Specialist commentators comments
Comments on this technology were invited from specialist commentators working in the relevant fields and relevant patient organisations. The comments received are individual opinions and do not represent NICE's view.
Three out of 5 specialist commentators were familiar with or had used Sleepio in practice.
The commentators noted that although cognitive behavioural therapy for insomnia (CBT‑I) is not innovative, Sleepio is innovative as a means of delivering CBT‑I. They felt that any method of making this content more easily available to people is worth considering. One commentator noted that the other innovative aspect of Sleepio is that it can integrate patient data directly from a wearable device, personalising and automating the data collection.
Two commentators noted evidence (from 1 randomised controlled trial and 2 meta-analyses), which shows that computerised CBT‑I is no better than other forms of CBT‑I.
The commentators noted that Sleepio could help improve not only sleep quality but also quality of life, anxiety and depression. Self-disciplined, motivated people without complex comorbidities may benefit most. Face-to-face CBT‑I has a high dropout rate so user adherence is crucial for it to be effective.
Most commentators stated that Sleepio may lead to fewer hospital visits, but 1 noted that it has not been possible to demonstrate a clear benefit in long-term health with Sleepio, and there is no evidence that CBT‑I reduces hospital visits. The same commentator noted that there is a need to educate patients and GPs about CBT‑I in order to fully benefit.
According to 1 commentator, insomnia is highly prevalent, has an enormous negative effect on patients' quality of life, and it is rarely adequately treated.
The specialist commentators report no safety issues with Sleepio. One commentator noted that all CBT‑I treatments that involve sleep-restriction (including Sleepio) increase daytime sleepiness and so can affect driving safety and lower seizure threshold.
Three commentators considered that users will need some guidance on how to use Sleepio because CBT‑I is not suitable for everyone with insomnia, such as some people with complex comorbidities.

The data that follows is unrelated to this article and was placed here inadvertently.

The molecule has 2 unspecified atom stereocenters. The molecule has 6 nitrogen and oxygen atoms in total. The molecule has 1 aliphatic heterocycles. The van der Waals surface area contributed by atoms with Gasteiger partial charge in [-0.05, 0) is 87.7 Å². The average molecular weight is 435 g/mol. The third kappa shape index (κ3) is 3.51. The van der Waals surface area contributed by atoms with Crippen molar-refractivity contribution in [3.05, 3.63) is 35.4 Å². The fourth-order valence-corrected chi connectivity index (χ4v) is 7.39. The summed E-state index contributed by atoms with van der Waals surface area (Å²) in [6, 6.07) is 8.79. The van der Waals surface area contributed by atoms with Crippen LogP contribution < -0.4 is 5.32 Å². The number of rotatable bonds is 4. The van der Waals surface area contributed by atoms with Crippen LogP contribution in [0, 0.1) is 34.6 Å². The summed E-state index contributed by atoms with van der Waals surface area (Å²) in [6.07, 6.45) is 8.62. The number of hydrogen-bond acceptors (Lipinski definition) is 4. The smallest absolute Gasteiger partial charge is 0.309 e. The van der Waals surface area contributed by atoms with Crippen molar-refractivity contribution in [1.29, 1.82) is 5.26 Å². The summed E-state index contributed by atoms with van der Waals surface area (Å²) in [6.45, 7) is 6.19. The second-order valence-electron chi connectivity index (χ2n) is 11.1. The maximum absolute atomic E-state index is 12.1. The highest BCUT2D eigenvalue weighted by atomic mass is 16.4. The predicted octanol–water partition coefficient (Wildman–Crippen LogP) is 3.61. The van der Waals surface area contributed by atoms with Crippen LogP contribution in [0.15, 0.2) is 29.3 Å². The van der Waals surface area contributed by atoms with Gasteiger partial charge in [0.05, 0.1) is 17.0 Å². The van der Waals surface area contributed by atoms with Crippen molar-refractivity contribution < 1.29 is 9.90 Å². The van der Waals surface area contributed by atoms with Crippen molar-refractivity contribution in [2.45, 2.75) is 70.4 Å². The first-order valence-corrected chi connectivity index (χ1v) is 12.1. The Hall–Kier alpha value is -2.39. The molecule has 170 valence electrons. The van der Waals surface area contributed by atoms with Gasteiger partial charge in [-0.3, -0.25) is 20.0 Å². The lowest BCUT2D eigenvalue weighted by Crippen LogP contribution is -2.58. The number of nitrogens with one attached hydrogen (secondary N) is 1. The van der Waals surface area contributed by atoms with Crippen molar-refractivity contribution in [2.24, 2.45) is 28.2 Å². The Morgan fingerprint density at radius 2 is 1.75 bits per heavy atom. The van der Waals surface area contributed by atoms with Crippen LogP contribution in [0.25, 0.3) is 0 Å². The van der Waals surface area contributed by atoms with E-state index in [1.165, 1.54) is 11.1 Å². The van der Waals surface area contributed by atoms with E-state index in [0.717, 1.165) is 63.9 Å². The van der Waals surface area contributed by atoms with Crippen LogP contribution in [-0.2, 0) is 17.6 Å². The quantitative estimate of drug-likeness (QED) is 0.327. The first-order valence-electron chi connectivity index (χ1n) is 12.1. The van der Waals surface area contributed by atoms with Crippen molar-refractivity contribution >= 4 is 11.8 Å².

Three specialist commentators noted that Sleepio could be cost saving for the NHS without needing any changes in infrastructure or other facilities. They noted that face-to-face CBT‑I can cost up to £750 for 5 sessions.
One commentator stated that GP clinical systems may need upgrading to encourage the prescription of apps such as Sleepio and the collection of related data. Training in sleep disorders exists within the improving access to psychological therapies (IAPT) programme but not necessarily in other health disciplines, so staff may have limited knowledge of sleep disorders and insomnia. This would mean extra training.
One commentator noted that there is a cost for training psychological wellbeing practitioners to use Sleepio and to screen the right patients.
One commentator felt that the direct cost of hypnotic drugs is unlikely to be reduced by using Sleepio. However, indirect costs may be reduced in terms of patient distress and time off work. Costs may also be lower than the comparator cost of face-to-face CBT‑I. Sleepio may help to reduce waiting times for some patients with insomnia.
One commentator noted that despite the clear health benefits treating insomnia with CBT‑I, and the potential side effects of hypnotic drugs, there is insufficient evidence to demonstrate cost savings in the UK.